News: Bulbs To Flower On Christmas Day


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Bulbs to Flower on Christmas Day

Bulbs to Flower on Christmas Day without the Aid of a Greenhouse


Although Christmas is still several months away now is a good time to start planning your Christmas bulb selection. The challenge of growing your own bulbs for Christmas may appear daunting but is quite straight forward provided basic principles are followed. The results will never fail to impress family and friends.

Detailed instructions are included with your order. Alternatively, please feel free to contact us directly for any advice you may require, we are always happy to hear from you.

Our Christmas hyacinths have been specially prepared to flower earlier than the forcing of regular hyacinths would allow. They are harvested earlier than other hyacinths and treated in humidity chambers to advance the development of the flower embryo. This process is not completed until early September, bulbs offered before this should be avoided. 

Daffodils and bunched narcissi always bring welcome cheer at this time of year. Particularly enjoyable and easy to grow on pebbles are the Paperwhites. The pebbles should be nearly up to the neck of the bulb to make sure they are sufficiently anchored. 

The dramatic Amaryllis are always stunning at this time of year. Our bulbs, sized at 30-32 cm are guaranteed to give a stunning display far superior to those bought elsewhere.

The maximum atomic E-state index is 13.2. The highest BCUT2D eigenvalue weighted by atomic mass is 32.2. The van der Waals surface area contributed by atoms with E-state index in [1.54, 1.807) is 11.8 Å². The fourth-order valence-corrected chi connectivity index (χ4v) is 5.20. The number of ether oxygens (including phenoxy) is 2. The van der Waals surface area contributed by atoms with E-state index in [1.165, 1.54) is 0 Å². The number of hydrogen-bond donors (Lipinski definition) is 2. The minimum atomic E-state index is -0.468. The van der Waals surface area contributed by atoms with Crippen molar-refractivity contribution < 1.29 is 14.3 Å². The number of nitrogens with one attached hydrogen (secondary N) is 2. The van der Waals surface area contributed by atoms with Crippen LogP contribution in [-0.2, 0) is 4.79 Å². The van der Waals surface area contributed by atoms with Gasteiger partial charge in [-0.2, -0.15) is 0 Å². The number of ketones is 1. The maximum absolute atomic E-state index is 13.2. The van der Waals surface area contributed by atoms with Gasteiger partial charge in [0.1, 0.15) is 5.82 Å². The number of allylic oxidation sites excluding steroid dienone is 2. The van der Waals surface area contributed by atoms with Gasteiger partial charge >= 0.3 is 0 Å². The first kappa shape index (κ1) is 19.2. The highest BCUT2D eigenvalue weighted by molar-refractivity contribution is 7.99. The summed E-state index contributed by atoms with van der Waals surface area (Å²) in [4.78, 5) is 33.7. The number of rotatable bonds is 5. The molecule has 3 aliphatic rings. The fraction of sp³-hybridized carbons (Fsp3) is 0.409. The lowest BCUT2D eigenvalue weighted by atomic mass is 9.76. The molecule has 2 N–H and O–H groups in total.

Most of the Christmas bulbs are now grown in bulb fibre, but hyacinths and other bulbs have been grown in water containers ever since they were first introduced into Western Europe. If you want to have a go at this here are a few pointers to bear in mind: -

  • Use only top size bulbs. Smaller bulbs lack the stored nutrients to provide satisfactory results.
  • Rainwater is preferable to tap water.
  • The base of the bulb should be just above the water level.
  • Add charcoal to the water to prevent it going sour.
  • Check regularly for water evaporation.
  • Keep the containers in a cool dark room until the roots have formed and the bulbs begin to shoot. A dark cupboard or cellar is ideal.
  • Do not rush the bulbs into flower. Most are native to cooler mountainous regions and need cool conditions to fully develop their root systems. 
  • Gradually introduce to light and warmth.
  • Otherwise, follow the same instructions as you would for growing in fibre. 

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